Zambia Plans New Sliding-Scale Mine Royalty System in 2016

  • Royalties to range from 3 to 9 percent under proposed changes
  • Proposed system to shield mines during low metal prices

Zambia plans to introduce a new sliding-scale mine royalty system with the levy that operators pay determined by metal prices, presidential spokesman Amos Chanda said.

Royalties will range from 3 percent to 9 percent and “there is a strong possibility” that the system will come into effect in the first quarter of 2016, Chanda said by phone Tuesday from Lusaka, the capital. The cabinet has yet to approve the proposal and it will be presented to lawmakers for consideration once they do, he said.

“There is general acceptance within government that the proposed system will work,” Chanda said. “It appears there is consensus” between the government and mine-owners over the new royalties framework, he said.

Zambia, Africa’s second-largest copper producer, has struggled to find a royalty system that works for both the government and mining companies, having earlier this year abandoned changes after Barrick Gold Corp. said it would close its Lumwana mine. The Chamber of Mines proposed the sliding scale system in October, Nathan Chishimba, president of the lobby group, said in a Dec. 16 interview.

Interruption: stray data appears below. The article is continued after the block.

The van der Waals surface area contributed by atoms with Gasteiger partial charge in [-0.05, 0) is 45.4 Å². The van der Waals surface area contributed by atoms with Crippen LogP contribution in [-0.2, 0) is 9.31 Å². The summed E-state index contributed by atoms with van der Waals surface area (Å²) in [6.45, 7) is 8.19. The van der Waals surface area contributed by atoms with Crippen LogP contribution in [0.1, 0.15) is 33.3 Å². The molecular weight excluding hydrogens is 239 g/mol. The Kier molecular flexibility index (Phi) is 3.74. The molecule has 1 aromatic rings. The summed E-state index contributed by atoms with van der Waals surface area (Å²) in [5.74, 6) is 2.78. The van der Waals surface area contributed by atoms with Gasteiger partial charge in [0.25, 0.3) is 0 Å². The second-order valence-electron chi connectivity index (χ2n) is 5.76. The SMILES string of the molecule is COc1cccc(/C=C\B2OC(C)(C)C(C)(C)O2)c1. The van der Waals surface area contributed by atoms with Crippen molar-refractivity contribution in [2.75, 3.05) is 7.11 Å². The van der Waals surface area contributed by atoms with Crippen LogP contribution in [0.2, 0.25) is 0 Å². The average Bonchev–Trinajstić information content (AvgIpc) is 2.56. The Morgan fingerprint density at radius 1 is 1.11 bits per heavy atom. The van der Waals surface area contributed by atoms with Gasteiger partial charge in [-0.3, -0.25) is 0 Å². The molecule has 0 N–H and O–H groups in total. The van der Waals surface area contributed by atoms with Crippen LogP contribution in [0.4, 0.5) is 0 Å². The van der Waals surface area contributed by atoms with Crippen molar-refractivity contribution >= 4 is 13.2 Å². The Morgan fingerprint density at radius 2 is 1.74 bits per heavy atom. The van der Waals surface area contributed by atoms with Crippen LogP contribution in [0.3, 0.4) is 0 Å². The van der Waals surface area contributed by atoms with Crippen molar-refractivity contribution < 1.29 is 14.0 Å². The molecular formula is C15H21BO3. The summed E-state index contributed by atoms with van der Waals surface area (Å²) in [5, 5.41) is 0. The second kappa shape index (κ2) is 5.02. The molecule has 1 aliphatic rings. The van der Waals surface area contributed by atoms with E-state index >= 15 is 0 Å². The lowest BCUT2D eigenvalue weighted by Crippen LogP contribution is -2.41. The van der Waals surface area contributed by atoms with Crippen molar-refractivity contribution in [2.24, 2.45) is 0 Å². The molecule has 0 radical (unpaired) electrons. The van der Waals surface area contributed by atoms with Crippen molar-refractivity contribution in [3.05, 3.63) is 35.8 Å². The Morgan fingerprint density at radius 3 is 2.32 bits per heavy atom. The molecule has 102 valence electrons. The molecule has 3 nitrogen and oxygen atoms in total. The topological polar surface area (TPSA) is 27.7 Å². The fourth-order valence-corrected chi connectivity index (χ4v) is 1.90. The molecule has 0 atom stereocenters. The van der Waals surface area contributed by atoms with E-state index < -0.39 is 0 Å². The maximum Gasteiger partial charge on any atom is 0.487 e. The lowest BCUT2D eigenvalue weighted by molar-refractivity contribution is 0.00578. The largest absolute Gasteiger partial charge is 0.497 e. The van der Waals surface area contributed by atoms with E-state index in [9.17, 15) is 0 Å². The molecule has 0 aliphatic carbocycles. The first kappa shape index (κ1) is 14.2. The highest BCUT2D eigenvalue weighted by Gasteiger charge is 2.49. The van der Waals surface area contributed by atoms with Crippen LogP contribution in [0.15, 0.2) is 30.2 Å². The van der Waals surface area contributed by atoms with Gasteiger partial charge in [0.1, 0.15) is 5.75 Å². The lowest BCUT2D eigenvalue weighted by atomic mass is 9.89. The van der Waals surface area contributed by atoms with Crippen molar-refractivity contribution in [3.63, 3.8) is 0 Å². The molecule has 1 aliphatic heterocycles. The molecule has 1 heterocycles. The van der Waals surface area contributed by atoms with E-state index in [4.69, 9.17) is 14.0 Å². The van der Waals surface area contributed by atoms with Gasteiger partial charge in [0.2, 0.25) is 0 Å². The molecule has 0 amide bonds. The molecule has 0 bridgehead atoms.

Prices Fallen

The country is facing a power shortage and copper prices that have fallen to the lowest level in six years, with operators including Glencore Plc and Vedanta Resources Plc having halted output at some mines. A sliding scale will help shield the industry in a low-price environment, Chishimba said.

“If it’s sensitive to price then at least that mitigates the amount of burden it imposes on mining operations,” he said.

Zambia in July scrapped a mine-tax system it introduced in January that dropped profit tax in favor of royalties as high as 20 percent. The government reinstated profit tax and pegged royalties at 9 percent for open-pit mines and 6 percent for underground operators. A system that charges different rates depending on mining techniques would be difficult to administer, the World Bank said in June.

First Quantum Minerals Ltd. is Zambia’s biggest copper producer.

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